Words are important to the first director of the The Delores Project, which has for two decades offered a haven to women and transgender people.
The term “shelter” sounds to Julie Duffy like a place where “we provide a service to people who can’t take care of themselves.”
Even more telling is Duffy’s choice of pronoun for the project was named for a friend, Delores Big Boy.
“Delores just carries on. And she does it competently and beautifully. And that’s not because of me personally, but because everybody who’s served in leadership there has understood the importance of building a strong organization that’s not dependent on any particular person.”
“She feels like a she,” Duffy added.
Big Boy died on the streets in 1999, a few months before the opening of the house named for her. She is nonetheless closely linked to the Delores project. In March Big Boy’s relatives came from the Dakotas, Wyoming, and elsewhere in Colorado to a housewarming for a new Delores Project building. At that gathering, Big Boy’s brother said a Lakota prayer.
Duffy, a social worker, was a service coordinator at the Colorado Coalition for the Homeless when she met Big Boy in the 1990s.
Duffy’s job involved greeting people coming in from the streets and determining what their next steps could be.
Duffy also hosted a peer support group for women experiencing homelessness. Big Boy regularly attended the sessions.
“She was very dear. Thoughtful. And very shy,” Duffy recalled. “She always had a (kind) word for someone else who was sharing a tough story in group.”
Big Boy offered solace when Duffy’s mom died, making her a card with a message about all the things our mothers teach us. A line Big Boy wrote is still vivid for Duffy: “I remember my mother taught me to make fry bread.”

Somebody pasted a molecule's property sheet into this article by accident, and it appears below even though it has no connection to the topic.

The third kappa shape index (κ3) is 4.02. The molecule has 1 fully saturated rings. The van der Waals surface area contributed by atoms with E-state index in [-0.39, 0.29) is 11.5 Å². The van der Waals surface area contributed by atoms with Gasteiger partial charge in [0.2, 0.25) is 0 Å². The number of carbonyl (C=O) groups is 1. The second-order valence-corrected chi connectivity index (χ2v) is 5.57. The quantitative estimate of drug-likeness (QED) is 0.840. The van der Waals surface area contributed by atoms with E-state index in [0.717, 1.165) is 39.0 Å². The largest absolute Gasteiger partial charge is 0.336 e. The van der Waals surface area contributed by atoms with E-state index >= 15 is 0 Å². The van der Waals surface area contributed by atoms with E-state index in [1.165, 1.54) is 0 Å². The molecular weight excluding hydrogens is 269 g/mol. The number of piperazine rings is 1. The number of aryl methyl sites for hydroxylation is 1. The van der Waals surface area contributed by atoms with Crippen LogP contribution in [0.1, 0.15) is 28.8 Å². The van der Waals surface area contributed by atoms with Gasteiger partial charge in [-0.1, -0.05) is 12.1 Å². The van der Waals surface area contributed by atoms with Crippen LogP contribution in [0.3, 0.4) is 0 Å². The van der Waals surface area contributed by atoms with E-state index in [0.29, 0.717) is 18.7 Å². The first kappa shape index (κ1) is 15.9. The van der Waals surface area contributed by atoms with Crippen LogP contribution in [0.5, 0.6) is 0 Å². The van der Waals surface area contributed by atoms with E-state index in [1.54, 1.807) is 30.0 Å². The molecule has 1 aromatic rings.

Big Boy, who struggled with substance abuse, may have started coming to the women’s group under court order, Duffy said.
“She kept coming on her own because she liked it,” Duffy said. “She mostly lived on the street. She rarely took shelter because she had a partner, a boyfriend, and you couldn’t go into shelter with a partner.”
Today it’s still difficult for couples to find shelter together, one of the reasons some people living in homelessness prefer the streets.
Even with a partner, it can be a dangerous choice. Duffy once took her friend to the police after Big Boy told her she had been raped.
“I said, ‘Delores, they may ask you questions about what happened and I know that may not be easy for you to think about that or talk about it.,'” Duffy said. “She said, ‘Oh, don’t worry, this has happened to me before.’
“She was comforting me.”
The streets Big Boy called home also were a tough place to keep healthy.
“She died on a bus bench. She was diabetic and she went into diabetic shock and died,” Duffy said.
The dangers of the streets, meanwhile, gained national attention for Denver in 1999. That fall, five men living in homelessness were found beaten to death in LoDo. That led the city to convene meetings to which Duffy was invited because of her work with the coalition. She and several others focused on women on the streets.